With Aid Of French Troops, Malian Fighters Halt Advance By Islamist Militants
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In Mali, government forces backed by French troops have halted an advance by al-Qaida linked Islamist fighters. Militants already control the north of the country and last week, they launched a surprise offensive south toward government-controlled territory. As NPR's Offeibea Quist-Arcton reports, African troop reinforcements have begun arriving in the capital.
OFFEIBEA QUIST-ARCTON, BYLINE: First, 100 troops from (unintelligible), then a modest advance contingent from Nigeria flew into Mali's capital Bamako yesterday to a warm welcome from the U.N.-mandated African force commander Nigerian Major General Shehu Usman Abdulkadir.
MAJOR GENERAL SHEHU USMAN ABDULKADIR: I'm happy to have them on ground because I've been eager to have my troops on ground so that we can go into action.
QUIST-ARCTON: General, how tough is this mission going to be? Because the insurgents seem to be very well armed, very well trained and pretty well organized.
ABDULKADIR: And that's why we're here now. We have to react to what's happening in northern Mali and quickly, too. We are well trained, well armed and well equipped, too, to face the challenge I believe is (unintelligible).
QUIST-ARCTON: The French were the first to come to Mali's aid. This was at the request of the government, after al-Qaida linked Islamists left their strongholds in the northern desert region that they seized last year and headed south. French air strikes with fighter jets and attack helicopters halted that advance and many Malians are saying, thank goodness.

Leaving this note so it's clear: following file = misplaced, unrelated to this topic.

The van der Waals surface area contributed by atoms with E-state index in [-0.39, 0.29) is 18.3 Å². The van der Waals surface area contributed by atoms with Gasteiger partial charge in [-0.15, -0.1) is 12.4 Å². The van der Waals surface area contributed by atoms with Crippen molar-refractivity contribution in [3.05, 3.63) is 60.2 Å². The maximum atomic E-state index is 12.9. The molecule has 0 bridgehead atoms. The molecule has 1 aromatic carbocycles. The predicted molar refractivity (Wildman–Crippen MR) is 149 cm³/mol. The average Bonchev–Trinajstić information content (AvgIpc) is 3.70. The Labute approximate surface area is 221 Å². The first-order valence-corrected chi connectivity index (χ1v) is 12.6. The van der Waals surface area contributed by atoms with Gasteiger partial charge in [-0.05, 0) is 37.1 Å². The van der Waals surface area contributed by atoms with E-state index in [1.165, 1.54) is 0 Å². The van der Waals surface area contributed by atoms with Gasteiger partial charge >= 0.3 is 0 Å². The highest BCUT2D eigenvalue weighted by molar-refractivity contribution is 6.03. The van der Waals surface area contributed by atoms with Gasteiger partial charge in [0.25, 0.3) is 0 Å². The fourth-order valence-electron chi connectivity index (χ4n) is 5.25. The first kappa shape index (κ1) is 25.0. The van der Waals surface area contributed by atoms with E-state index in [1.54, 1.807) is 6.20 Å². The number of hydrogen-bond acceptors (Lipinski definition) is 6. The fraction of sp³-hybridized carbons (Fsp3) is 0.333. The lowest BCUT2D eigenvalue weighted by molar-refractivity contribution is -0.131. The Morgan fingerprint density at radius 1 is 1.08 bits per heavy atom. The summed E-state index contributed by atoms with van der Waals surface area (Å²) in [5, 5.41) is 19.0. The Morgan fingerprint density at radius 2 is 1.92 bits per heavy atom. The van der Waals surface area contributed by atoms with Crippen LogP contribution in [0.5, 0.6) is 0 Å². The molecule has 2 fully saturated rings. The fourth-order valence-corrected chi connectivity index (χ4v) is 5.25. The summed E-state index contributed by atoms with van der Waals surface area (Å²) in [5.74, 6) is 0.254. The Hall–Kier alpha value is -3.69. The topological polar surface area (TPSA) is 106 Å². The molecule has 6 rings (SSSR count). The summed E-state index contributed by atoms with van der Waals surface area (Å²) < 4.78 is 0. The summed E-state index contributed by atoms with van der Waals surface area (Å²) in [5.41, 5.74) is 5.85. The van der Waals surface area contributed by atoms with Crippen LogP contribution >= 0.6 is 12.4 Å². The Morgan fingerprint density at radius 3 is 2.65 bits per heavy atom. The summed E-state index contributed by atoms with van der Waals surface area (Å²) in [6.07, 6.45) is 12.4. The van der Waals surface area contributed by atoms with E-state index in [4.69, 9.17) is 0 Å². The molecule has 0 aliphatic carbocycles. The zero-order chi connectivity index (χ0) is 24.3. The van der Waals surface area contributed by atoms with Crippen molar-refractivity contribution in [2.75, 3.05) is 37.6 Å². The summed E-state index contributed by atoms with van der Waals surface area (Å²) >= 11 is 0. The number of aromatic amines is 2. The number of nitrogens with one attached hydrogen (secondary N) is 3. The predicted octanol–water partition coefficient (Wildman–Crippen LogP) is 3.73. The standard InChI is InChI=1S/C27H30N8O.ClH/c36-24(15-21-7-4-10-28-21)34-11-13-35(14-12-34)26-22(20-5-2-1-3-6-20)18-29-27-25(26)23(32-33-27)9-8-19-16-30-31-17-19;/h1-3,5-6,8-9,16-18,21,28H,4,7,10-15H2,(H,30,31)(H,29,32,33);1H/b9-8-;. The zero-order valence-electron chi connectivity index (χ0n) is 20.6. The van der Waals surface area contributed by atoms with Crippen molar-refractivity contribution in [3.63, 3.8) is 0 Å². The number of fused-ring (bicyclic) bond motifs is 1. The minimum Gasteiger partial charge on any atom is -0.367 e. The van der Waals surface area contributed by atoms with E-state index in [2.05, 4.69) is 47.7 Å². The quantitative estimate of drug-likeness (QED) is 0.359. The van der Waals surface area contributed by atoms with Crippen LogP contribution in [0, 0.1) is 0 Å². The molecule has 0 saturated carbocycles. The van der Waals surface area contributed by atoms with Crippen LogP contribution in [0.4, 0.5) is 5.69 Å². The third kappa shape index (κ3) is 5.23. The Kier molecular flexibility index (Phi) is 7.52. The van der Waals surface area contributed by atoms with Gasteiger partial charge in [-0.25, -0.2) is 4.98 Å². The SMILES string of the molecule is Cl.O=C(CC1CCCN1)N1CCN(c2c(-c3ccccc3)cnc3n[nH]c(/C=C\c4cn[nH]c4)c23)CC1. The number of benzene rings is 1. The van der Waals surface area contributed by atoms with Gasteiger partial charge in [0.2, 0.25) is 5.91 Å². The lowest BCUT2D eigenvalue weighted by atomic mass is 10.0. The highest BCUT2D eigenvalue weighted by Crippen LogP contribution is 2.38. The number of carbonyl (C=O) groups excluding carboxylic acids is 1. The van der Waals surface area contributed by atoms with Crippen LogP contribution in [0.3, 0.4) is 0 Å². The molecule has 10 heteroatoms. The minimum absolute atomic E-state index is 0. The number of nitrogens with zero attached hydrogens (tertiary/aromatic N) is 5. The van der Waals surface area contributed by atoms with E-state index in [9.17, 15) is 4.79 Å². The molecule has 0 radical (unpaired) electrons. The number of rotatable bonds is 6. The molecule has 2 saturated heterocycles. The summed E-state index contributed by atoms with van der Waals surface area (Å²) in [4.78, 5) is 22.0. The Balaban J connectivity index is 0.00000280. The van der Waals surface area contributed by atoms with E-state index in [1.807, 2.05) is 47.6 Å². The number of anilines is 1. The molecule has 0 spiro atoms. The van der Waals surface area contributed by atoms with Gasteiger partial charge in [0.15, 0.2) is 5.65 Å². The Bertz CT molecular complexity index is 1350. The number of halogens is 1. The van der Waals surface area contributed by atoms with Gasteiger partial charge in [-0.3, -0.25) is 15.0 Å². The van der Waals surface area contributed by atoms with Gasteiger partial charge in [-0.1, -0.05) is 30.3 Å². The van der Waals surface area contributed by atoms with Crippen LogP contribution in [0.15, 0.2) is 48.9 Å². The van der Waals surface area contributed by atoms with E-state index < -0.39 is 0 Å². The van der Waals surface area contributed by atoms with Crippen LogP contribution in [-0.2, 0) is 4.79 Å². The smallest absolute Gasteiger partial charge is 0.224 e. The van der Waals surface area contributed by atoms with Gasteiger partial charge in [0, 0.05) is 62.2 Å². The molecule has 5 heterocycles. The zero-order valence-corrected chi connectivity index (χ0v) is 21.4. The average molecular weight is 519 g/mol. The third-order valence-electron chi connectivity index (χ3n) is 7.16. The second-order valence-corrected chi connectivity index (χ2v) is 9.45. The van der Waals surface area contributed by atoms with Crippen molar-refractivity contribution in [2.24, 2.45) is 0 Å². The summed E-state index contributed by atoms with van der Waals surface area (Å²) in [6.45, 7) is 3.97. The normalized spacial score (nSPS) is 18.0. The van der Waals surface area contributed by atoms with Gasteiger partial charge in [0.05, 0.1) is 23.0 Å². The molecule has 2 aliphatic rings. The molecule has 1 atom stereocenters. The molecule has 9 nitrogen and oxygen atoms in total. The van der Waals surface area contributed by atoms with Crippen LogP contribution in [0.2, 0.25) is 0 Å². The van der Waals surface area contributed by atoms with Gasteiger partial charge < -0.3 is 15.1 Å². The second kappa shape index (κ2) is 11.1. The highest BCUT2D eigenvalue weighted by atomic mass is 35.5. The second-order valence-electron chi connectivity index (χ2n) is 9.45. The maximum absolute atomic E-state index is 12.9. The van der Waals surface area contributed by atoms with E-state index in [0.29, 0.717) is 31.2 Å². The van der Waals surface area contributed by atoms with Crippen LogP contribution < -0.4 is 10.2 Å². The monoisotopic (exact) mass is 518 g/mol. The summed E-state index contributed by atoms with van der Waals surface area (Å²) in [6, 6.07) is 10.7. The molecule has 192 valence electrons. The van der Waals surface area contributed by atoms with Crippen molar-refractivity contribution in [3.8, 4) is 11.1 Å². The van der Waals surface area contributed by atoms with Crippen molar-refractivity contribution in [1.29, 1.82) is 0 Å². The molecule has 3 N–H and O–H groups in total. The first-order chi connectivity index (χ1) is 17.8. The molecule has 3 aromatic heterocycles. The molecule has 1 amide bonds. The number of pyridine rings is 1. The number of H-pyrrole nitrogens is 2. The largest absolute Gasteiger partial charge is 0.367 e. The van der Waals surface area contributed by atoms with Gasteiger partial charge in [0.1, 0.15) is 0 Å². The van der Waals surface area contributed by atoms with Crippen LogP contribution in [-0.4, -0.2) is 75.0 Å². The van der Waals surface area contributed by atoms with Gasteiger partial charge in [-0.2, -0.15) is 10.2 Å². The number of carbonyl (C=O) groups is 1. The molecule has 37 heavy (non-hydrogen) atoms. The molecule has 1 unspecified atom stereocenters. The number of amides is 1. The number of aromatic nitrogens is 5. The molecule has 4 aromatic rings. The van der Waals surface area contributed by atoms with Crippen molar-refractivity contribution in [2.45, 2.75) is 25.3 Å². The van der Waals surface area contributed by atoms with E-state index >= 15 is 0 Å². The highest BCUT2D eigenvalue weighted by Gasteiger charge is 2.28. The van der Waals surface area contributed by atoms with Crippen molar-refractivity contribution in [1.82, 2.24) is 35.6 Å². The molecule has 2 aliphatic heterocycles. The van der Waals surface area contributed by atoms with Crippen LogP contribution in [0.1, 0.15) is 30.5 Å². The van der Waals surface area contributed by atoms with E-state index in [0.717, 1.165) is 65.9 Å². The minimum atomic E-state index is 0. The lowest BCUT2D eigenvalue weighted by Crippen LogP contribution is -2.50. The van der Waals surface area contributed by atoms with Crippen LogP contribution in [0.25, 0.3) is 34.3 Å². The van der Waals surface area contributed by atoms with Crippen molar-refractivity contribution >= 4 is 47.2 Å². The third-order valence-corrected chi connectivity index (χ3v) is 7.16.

I'm in downtown Bamako with a roadside donut seller and let's find out what her view is about the French intervention. (unintelligible) is throwing the dough into hot oil. Let's find out what she thinks.
UNIDENTIFIED WOMAN: (Speaking foreign language)
QUIST-ARCTON: The donut seller says she's really pleased about the French intervention. She says long live the French for having come to Mali's rescue. She hopes that there's going to be peace in Mali and that the country will be reunified and that there'll be peace and unity. Merci, madam.
Mali's minister of territorial administration, (unintelligible), says it's going to require a collective effort to defeat the rebels.
UNIDENTIFIED MAN: We are trying to make sure that we have the support of the whole population of Mali. Everyone, we need everybody, every Malian. We need support from people inside Mali, people outside. We need support from the international community. So we are trying to bring everybody together.
QUIST-ARCTON: Regional leaders who are deploying West African troops to Mali are to meet for a crisis summit tomorrow. Offeibea Quist-Arcton, NPR News, Bamako.
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